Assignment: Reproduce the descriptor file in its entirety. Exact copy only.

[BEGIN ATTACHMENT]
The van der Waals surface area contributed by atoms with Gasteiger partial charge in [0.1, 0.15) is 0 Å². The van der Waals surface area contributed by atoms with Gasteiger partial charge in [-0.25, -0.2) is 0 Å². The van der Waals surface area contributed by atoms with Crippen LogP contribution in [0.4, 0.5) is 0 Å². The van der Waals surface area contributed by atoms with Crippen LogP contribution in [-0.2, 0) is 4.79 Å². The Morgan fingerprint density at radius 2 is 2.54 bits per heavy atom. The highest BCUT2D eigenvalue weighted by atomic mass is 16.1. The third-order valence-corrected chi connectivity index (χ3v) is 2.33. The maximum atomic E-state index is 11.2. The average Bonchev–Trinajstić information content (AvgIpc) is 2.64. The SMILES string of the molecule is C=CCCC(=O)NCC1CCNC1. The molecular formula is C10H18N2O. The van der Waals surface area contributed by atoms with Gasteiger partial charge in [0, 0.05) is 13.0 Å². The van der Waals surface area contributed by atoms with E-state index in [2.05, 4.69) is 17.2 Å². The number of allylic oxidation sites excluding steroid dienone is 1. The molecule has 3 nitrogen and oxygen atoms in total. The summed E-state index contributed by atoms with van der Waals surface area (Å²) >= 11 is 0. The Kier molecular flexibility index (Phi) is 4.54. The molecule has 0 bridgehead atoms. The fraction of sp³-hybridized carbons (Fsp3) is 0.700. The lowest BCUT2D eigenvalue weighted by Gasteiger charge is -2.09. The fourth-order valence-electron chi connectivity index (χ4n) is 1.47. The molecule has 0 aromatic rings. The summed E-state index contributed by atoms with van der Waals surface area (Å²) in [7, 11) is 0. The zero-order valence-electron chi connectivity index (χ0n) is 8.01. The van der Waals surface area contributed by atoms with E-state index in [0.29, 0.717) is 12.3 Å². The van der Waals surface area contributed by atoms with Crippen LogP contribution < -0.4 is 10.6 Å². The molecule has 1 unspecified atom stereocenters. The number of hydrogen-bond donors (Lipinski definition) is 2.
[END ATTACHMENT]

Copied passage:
The van der Waals surface area contributed by atoms with Gasteiger partial charge in [0.1, 0.15) is 0 Å². The van der Waals surface area contributed by atoms with Gasteiger partial charge in [-0.25, -0.2) is 0 Å². The van der Waals surface area contributed by atoms with Crippen LogP contribution in [0.4, 0.5) is 0 Å². The van der Waals surface area contributed by atoms with Crippen LogP contribution in [-0.2, 0) is 4.79 Å². The Morgan fingerprint density at radius 2 is 2.54 bits per heavy atom. The highest BCUT2D eigenvalue weighted by atomic mass is 16.1. The third-order valence-corrected chi connectivity index (χ3v) is 2.33. The maximum atomic E-state index is 11.2. The average Bonchev–Trinajstić information content (AvgIpc) is 2.64. The SMILES string of the molecule is C=CCCC(=O)NCC1CCNC1. The molecular formula is C10H18N2O. The van der Waals surface area contributed by atoms with Gasteiger partial charge in [0, 0.05) is 13.0 Å². The van der Waals surface area contributed by atoms with E-state index in [2.05, 4.69) is 17.2 Å². The number of allylic oxidation sites excluding steroid dienone is 1. The molecule has 3 nitrogen and oxygen atoms in total. The summed E-state index contributed by atoms with van der Waals surface area (Å²) >= 11 is 0. The Kier molecular flexibility index (Phi) is 4.54. The molecule has 0 bridgehead atoms. The fraction of sp³-hybridized carbons (Fsp3) is 0.700. The lowest BCUT2D eigenvalue weighted by Gasteiger charge is -2.09. The fourth-order valence-electron chi connectivity index (χ4n) is 1.47. The molecule has 0 aromatic rings. The summed E-state index contributed by atoms with van der Waals surface area (Å²) in [7, 11) is 0. The zero-order valence-electron chi connectivity index (χ0n) is 8.01. The van der Waals surface area contributed by atoms with E-state index in [0.29, 0.717) is 12.3 Å². The van der Waals surface area contributed by atoms with Crippen LogP contribution < -0.4 is 10.6 Å². The molecule has 1 unspecified atom stereocenters. The number of hydrogen-bond donors (Lipinski definition) is 2.